November 21, 2007

Reflections on Anti-Labelism

"Once you label me, you negate me." --  Soren Kierkegaard

If you have engaged in theological dialogue and debate at all, you have no doubt encountered the person who says, "I don't like labels." You might also, if you're anything like me, immediately view that person as suspect. Frequently it's the case that such a person wants to hide or evade some point of argumentation from Scripture or history. If their view was correctly identified (labeled), their error might be discovered and successfully refuted, so they dodge labeling altogether, even while hypocritically using labels themselves. For that reason, I sometimes label those who say they don't like labels as "anti-labelites." This type of person is like a slippery, postmodern eel that doesn't want to be pinned down on any point.

However, not everyone who objects to labels is that type. One might have legitimate concerns and cautions about labels since they can be used to smear people and/or their beliefs.

For instance, consider the label "catabaptist." Credobaptists in the past have been labeled as "catabaptists," as if they were averse to baptism. Actually, they simply do not consider the water sprinkling of an infant as "baptism." Disagree with credobaptists if you will, but it is blatantly unfair to call them "catabaptists," or even "anabaptists" [re-baptizers]. The "anabaptist" label begs the question, or assumes that sprinkling an infant constitutes a legitimate baptism. Remember, my point here concerns accuracy and fairness in labeling, and not whether or not paedobaptism is true or false. What I said above just serves to illustrate the point of unfair labeling. One should not expect a credobaptist to call themselves an "anabaptist" or a "catabaptist." It both assumes the legitimacy of paedobaptism and serves to smear the credo, as if they are averse to baptism.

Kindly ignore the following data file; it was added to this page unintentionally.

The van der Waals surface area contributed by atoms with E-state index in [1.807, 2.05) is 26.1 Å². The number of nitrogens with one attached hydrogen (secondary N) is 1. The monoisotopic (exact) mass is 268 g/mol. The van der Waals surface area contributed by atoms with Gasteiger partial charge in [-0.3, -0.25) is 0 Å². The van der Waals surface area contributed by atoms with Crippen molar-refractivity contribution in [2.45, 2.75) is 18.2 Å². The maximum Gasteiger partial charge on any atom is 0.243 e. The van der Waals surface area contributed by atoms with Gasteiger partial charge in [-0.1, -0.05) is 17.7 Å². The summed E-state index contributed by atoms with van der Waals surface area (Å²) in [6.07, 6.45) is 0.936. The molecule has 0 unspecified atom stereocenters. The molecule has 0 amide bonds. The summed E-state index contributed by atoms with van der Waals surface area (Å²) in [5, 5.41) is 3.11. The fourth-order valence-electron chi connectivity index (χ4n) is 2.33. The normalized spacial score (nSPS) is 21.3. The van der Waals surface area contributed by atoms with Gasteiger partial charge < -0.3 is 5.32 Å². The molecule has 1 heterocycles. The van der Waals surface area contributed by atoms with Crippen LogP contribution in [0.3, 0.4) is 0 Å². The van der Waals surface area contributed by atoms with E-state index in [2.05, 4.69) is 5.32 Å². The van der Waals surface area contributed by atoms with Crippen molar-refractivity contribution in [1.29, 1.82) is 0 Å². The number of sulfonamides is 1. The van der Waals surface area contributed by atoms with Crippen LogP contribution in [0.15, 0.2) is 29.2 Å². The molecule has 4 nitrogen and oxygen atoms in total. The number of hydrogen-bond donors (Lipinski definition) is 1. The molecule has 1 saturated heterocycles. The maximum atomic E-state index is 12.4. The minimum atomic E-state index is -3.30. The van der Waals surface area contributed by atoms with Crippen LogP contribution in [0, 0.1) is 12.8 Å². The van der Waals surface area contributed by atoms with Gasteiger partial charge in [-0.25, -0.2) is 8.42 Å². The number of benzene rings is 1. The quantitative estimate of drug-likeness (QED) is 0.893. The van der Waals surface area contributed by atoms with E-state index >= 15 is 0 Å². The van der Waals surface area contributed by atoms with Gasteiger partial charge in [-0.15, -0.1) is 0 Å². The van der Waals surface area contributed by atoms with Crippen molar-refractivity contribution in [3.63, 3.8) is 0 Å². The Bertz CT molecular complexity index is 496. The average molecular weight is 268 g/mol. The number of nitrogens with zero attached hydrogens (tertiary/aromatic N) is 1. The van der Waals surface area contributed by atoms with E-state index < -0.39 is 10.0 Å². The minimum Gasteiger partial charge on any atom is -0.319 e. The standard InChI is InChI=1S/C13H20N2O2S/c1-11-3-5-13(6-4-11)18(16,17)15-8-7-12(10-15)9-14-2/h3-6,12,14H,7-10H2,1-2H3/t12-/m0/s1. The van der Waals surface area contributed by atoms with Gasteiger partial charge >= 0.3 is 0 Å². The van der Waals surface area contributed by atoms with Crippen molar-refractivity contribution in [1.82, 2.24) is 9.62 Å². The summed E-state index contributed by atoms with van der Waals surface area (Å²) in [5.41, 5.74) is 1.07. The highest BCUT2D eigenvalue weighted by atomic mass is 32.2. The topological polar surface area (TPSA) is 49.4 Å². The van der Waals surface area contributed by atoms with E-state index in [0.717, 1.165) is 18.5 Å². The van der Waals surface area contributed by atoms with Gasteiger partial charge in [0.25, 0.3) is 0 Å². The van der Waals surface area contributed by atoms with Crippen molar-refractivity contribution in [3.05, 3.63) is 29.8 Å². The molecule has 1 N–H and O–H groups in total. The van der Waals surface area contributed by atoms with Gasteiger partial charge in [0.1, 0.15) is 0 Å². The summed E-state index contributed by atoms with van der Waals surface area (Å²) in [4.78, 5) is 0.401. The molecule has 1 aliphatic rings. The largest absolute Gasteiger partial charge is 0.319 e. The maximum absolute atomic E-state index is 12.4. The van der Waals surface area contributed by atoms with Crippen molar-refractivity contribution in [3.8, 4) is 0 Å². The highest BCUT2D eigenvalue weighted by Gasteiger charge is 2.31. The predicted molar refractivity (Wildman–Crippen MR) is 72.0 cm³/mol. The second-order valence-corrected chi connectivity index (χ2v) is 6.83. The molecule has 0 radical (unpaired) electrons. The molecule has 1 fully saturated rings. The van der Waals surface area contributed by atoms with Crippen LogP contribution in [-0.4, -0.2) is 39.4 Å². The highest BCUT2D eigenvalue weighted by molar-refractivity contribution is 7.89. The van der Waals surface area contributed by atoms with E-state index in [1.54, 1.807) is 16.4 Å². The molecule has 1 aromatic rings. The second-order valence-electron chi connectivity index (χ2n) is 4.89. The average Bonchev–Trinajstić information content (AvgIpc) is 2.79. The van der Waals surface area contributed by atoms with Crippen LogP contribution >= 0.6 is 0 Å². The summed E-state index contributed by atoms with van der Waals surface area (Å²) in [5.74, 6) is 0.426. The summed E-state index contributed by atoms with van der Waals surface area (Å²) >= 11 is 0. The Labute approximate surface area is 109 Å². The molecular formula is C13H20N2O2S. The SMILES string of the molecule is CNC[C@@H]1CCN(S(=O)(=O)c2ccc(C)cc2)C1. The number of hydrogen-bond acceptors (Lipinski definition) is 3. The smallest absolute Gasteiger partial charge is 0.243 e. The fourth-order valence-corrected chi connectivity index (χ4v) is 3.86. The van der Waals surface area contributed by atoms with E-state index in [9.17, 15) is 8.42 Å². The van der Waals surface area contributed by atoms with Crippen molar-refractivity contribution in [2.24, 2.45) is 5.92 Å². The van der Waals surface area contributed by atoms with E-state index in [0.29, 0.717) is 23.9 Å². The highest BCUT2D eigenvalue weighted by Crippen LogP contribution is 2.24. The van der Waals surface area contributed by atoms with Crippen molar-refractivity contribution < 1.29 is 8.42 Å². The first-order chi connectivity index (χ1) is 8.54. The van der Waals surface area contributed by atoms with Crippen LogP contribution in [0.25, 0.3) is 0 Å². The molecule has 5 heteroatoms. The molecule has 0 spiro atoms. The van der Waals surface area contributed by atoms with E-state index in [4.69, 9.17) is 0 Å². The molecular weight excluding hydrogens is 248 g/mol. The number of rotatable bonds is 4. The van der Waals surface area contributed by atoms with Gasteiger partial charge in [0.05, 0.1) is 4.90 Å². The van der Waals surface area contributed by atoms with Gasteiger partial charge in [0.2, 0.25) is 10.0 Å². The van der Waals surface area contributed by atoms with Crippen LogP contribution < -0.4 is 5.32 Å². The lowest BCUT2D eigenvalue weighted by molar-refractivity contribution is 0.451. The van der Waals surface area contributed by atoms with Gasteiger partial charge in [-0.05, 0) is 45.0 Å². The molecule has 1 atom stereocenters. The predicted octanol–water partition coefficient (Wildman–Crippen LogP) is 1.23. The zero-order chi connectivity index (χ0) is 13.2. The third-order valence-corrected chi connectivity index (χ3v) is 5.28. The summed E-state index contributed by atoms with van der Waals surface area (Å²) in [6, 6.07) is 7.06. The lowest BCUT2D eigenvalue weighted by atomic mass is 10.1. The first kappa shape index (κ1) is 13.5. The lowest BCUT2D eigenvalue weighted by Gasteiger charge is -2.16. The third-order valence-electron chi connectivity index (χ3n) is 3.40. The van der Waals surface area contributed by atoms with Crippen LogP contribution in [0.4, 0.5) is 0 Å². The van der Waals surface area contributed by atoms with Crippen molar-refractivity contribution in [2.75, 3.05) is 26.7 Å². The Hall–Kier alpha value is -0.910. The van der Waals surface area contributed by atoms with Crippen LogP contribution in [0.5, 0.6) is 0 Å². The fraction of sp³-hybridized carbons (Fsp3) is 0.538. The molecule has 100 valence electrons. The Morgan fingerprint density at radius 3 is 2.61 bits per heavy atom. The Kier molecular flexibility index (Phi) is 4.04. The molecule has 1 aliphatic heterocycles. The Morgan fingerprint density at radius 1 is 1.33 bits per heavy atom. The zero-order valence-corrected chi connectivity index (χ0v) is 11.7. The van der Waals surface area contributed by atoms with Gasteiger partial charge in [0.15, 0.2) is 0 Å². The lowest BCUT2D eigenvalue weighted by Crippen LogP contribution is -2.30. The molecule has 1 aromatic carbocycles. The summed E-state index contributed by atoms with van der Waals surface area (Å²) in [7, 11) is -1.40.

Many more examples could be used to illustrate the point of unfair labeling.

One should be careful when using labels to describe those who differ. We should be concerned about historical accuracy and with using objective descriptions. I think it is good to strive to use descriptive labels that even our opponents can accept. I am not saying that we should be slaves to their label preferences either. Sometimes they may prefer a label that is actually misleading and/or deceptive. We can and should avoid those. I think we can strive for objectivity in labeling if both parties acknowledge their bias and seek to understand one another. Or, even if our opponent does not wish to acknowledge their bias, we should make an effort to so understand their position that we can accurately and objectively define or label it in such a way that, if they were reasonable, they themselves could accept the terms. If we refuse to be objective in this way, but rather use smear terms and labels, then it is no surprise that more anti-labelites are produced. We become part of the problem rather than part of the solution.

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